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The Impact of Income Inequality on Individual Happiness: Evidence from China

Peng Wang (), Jay Pan () and Zhehui Luo

Social Indicators Research: An International and Interdisciplinary Journal for Quality-of-Life Measurement, 2015, vol. 121, issue 2, 413-435

Abstract: Using survey data from China, this paper tests the association between individual self-reported happiness and income inequality. The hypothesized relationship between income inequality and individual happiness is an inverted-U shaped association based on the tunnel effect theory proposed by Hirschman and Rothschild (Q J Econ 87(4):544–566, 1973 ). Using the Chinese General Social Survey data, we empirically investigate the relationship between income inequality and individual happiness and we find evidence confirming the tunnel effect hypothesis. Specifically, individual happiness increases with inequality when county-level inequality measured by the Gini coefficient is less than 0.405, and decreases with inequality for larger values of the Gini coefficient, where approximately 60 % of the counties in the study have a Gini coefficient larger than 0.405. The inverted U-shaped association exists in both urban and rural China; however, the turning points for urban and rural areas are 0.323 and 0.459, respectively. Between the rich and poor groups, the inverted-U shape relationship exists only in the poor subsample. Copyright Springer Science+Business Media Dordrecht 2015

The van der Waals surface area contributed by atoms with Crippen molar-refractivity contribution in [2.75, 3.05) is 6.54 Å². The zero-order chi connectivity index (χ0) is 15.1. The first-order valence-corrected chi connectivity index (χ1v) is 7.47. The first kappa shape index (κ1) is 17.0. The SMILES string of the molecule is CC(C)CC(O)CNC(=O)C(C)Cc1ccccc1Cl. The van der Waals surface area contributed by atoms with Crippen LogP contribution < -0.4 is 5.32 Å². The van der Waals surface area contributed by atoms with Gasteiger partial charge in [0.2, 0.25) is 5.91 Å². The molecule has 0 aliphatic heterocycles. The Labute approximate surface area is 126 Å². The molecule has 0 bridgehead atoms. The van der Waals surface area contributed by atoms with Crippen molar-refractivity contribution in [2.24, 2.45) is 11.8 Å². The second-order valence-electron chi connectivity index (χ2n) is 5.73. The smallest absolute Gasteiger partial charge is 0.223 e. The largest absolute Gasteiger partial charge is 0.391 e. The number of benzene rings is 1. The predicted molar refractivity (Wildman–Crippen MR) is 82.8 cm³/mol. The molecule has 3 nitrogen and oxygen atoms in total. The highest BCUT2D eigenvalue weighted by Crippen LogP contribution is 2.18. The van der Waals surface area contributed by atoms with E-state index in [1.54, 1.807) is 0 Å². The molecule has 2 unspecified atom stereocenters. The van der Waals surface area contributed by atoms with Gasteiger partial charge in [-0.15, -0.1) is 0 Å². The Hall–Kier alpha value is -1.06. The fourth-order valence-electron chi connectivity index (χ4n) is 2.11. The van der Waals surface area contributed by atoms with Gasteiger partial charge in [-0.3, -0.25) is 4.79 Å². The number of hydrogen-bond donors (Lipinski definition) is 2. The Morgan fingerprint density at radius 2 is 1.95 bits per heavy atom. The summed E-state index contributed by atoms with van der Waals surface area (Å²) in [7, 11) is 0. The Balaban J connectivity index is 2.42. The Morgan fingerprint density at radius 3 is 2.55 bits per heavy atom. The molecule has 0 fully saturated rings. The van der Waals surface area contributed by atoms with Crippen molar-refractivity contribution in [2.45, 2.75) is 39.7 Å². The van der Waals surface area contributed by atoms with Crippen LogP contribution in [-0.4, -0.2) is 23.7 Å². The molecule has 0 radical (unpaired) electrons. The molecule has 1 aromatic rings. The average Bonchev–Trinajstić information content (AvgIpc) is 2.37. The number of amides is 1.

Keywords: Income inequality; Happiness; Subjective wellbeing; China (search for similar items in EconPapers)
Date: 2015
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DOI: 10.1007/s11205-014-0651-5

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